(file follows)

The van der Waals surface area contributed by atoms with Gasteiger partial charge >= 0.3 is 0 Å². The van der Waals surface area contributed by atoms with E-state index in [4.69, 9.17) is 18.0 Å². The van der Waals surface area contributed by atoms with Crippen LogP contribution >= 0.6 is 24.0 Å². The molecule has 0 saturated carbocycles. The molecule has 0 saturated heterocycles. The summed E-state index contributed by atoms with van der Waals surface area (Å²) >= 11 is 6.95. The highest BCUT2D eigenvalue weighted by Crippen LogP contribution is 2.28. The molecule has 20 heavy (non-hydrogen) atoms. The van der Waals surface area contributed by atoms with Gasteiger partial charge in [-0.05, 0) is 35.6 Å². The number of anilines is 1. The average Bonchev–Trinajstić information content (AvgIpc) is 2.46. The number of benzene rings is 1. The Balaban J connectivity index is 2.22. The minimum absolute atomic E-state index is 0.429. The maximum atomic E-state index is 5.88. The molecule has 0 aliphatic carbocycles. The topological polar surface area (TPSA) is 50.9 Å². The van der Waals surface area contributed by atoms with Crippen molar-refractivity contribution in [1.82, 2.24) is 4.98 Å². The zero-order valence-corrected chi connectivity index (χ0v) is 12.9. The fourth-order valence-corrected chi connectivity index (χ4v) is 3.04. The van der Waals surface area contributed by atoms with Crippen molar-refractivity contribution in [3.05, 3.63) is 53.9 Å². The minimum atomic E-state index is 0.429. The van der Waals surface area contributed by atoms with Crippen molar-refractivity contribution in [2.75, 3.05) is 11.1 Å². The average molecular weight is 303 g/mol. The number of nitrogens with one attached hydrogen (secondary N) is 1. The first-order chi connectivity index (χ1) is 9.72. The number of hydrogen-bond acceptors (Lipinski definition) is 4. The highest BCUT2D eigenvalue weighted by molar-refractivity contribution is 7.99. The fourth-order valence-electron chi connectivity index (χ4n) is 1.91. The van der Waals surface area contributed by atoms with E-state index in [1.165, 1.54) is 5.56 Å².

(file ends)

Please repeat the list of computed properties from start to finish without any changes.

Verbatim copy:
The van der Waals surface area contributed by atoms with Gasteiger partial charge >= 0.3 is 0 Å². The van der Waals surface area contributed by atoms with E-state index in [4.69, 9.17) is 18.0 Å². The van der Waals surface area contributed by atoms with Crippen LogP contribution >= 0.6 is 24.0 Å². The molecule has 0 saturated carbocycles. The molecule has 0 saturated heterocycles. The summed E-state index contributed by atoms with van der Waals surface area (Å²) >= 11 is 6.95. The highest BCUT2D eigenvalue weighted by Crippen LogP contribution is 2.28. The molecule has 20 heavy (non-hydrogen) atoms. The van der Waals surface area contributed by atoms with Gasteiger partial charge in [-0.05, 0) is 35.6 Å². The number of anilines is 1. The average Bonchev–Trinajstić information content (AvgIpc) is 2.46. The number of benzene rings is 1. The Balaban J connectivity index is 2.22. The minimum absolute atomic E-state index is 0.429. The maximum atomic E-state index is 5.88. The molecule has 0 aliphatic carbocycles. The topological polar surface area (TPSA) is 50.9 Å². The van der Waals surface area contributed by atoms with Crippen molar-refractivity contribution in [1.82, 2.24) is 4.98 Å². The zero-order valence-corrected chi connectivity index (χ0v) is 12.9. The fourth-order valence-corrected chi connectivity index (χ4v) is 3.04. The van der Waals surface area contributed by atoms with Crippen molar-refractivity contribution in [3.05, 3.63) is 53.9 Å². The minimum atomic E-state index is 0.429. The van der Waals surface area contributed by atoms with Crippen molar-refractivity contribution in [2.75, 3.05) is 11.1 Å². The average molecular weight is 303 g/mol. The number of nitrogens with one attached hydrogen (secondary N) is 1. The first-order chi connectivity index (χ1) is 9.72. The number of hydrogen-bond acceptors (Lipinski definition) is 4. The highest BCUT2D eigenvalue weighted by molar-refractivity contribution is 7.99. The fourth-order valence-electron chi connectivity index (χ4n) is 1.91. The van der Waals surface area contributed by atoms with E-state index in [1.165, 1.54) is 5.56 Å².